Fertilizer can be applied with a spreader calibrated to apply the recommended amount. Start 2 to 3 feet from the trunk and move outward in concentric circles to 2 to 3 feet beyond the drip line (end of branches). Care should be taken to avoid overlapping. Immediately irrigate to move fertilizer into the soil proﬁle. This method is quick and inexpensive but may cause excess grass growth or burning of quality turf areas.
Phosphorus and Potassium
Most soils in North America contain enough phosphorus and potassium to satisfy the needs of trees and shrubs. Deﬁciencies of these two nutrients typically occur only in areas where much of the surface soil has been removed. If a soil analysis indicates the phosphorus level is less than 6 ppm (Bray #1) or 4 ppm (sodium bicarbonate), or potassium is below the range of 75 ppm (extractable K), then applications of one or both of these to bring the nutrients to these respective levels would be beneﬁcial for tree and shrub growth. Levels of these nutrients above their respective ranges should be avoided because of the negative effects excessive amounts can have on the uptake and utilization of other nutrients.
When phosphorus or potassium applications are recommended, vertical holes or injections into the soil pro-ﬁle work best. These nutrients are less mobile in the soil and therefore need to be applied near the roots. The drilled hole technique requires the most time, but can also be the most efﬁcient, especially with nutrients that are less mobile. Use a soil probe or auger to dig 1- to 2-inch diameter holes 12 to 18 inches deep and 2 feet apart. These holes should be no closer than 2 to 3 feet from the trunk and should extend at least 2 to 3 feet beyond the drip line of the tree or shrub. Approximately 250 holes are needed per 1,000 square feet, or 4 square feet/hole.
Distribute the recommended amount of complete fertilizer equally among the drilled holes. To reduce turfgrass injury, keep the fertilizer level in each hole at least 4 inches below the soil surface. Depending on the size of the hole, the top can be ﬁlled back with soil or, if possible, by pressing the hole shut with the heel of one’s shoe. If one uses a soil probe, the grass plug can be replaced. Irrigation following fertilizer application will help to prevent injury to turf, but do not ﬂood the area because dissolved fertilizer may burn turf. An advantage of the drill-hole method is that in compacted soils, the holes may help increase water and air distribution into the soil proﬁle.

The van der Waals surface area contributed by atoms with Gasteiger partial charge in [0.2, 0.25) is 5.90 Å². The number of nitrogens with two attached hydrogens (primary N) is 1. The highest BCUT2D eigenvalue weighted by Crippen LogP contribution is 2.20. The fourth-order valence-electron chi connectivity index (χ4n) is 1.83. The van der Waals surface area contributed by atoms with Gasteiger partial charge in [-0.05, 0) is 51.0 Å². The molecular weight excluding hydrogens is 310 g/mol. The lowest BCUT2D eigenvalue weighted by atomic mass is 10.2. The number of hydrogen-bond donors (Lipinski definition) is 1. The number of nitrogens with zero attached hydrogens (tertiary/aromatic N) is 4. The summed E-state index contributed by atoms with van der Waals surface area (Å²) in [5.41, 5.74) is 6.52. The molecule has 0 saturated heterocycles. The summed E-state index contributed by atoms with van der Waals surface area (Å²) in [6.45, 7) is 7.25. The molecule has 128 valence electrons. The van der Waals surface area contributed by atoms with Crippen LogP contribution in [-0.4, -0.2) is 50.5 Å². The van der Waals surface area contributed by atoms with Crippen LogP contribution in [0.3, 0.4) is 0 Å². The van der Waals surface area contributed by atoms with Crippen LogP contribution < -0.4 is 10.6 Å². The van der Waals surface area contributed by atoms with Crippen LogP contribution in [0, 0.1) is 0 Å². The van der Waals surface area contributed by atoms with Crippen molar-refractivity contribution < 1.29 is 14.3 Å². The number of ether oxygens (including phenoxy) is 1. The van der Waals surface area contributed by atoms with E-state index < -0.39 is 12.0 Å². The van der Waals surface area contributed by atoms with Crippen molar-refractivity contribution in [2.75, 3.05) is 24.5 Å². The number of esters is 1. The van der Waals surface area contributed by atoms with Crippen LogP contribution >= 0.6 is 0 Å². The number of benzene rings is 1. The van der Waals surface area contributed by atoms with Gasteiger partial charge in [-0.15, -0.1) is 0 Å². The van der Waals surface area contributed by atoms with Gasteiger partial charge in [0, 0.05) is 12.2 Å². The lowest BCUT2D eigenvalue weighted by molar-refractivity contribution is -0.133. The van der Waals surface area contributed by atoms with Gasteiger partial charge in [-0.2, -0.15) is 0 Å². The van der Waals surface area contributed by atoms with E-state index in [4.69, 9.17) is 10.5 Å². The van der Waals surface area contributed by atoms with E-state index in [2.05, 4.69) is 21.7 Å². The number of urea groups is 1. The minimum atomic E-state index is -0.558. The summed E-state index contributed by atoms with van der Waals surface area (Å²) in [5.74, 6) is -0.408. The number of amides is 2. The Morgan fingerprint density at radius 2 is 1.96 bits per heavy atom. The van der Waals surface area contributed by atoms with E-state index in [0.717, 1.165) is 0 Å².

Liquid or soluble injection is an alternative to the drill- hole method. However, since equipment costs are high, it is best done commercially.
Root feeders may be effective for applying phosphorus and potassium if they are inserted 12 inches or less in the soil and if the recommended fertilizer rates are used. They are convenient, but the cost of nutrients in water-soluble form is usually higher than dry granular fertilizers. Due to the higher cost, there is a tendency to cut back on the amount of fertilizer applied.
Regardless of the method of fertilization, irrigation following the application will help prevent injury to turf. Again, do not ﬂood the area since dissolved fertilizer may burn turf.
Fertilizer Application Rates
Calculating fertilizer rates based on surface area is the recommended method for Nebraska. The amount of fertilizer recommended is based on the number of square feet in the growing area beneath the crown spread of an individual woody plant. This method accounts for situations where the root system is restricted by paved areas, foundation walls or other obstructions in the soil. Application rates greater than recommended amounts can make trees more susceptible to insect and disease problems and drought injury.
The worksheet in this NebGuide shows how to calculate the amount of nitrogen fertilizer needed. First, the square feet under the plant is determined, then the actual pounds of fertilizer are calculated based on the product’s concentration. If nutrients are needed, the recommended rates are 1.5 pounds of actual nitrogen or 1 pound of actual phosphorus or potassium per 1,000 square feet of area under the tree’s drip line or a shrub’s bed area.
The formula for ﬁnding the square feet area is: square feet of circle, (area) = π × radius2 = 3.14 x radius × radius. The radius is the distance from the trunk to the end of the branches (Table I). The formula for pounds of “actual” N fertilizer needed = 1.5 lbs of “actual” N × (area/1,000 square feet). Then, fertilizer mixture needed = (lbs. of “actual” N/% of N in the fertilizer) × 100.
In an example with a radius equal to 20 feet, the formula would be the following: Area = π (20)2 = 3.14 × 20 × 20 = 1,256 square feet. Actual nitrogen needed would equal 1.5 × 1,256/1,000 = 1.9 pounds of N. If the fertilizer had a 34 percent N composition, the amount of fertilizer needed would then be 1.9/.34 = 5.6 pounds of fertilizer.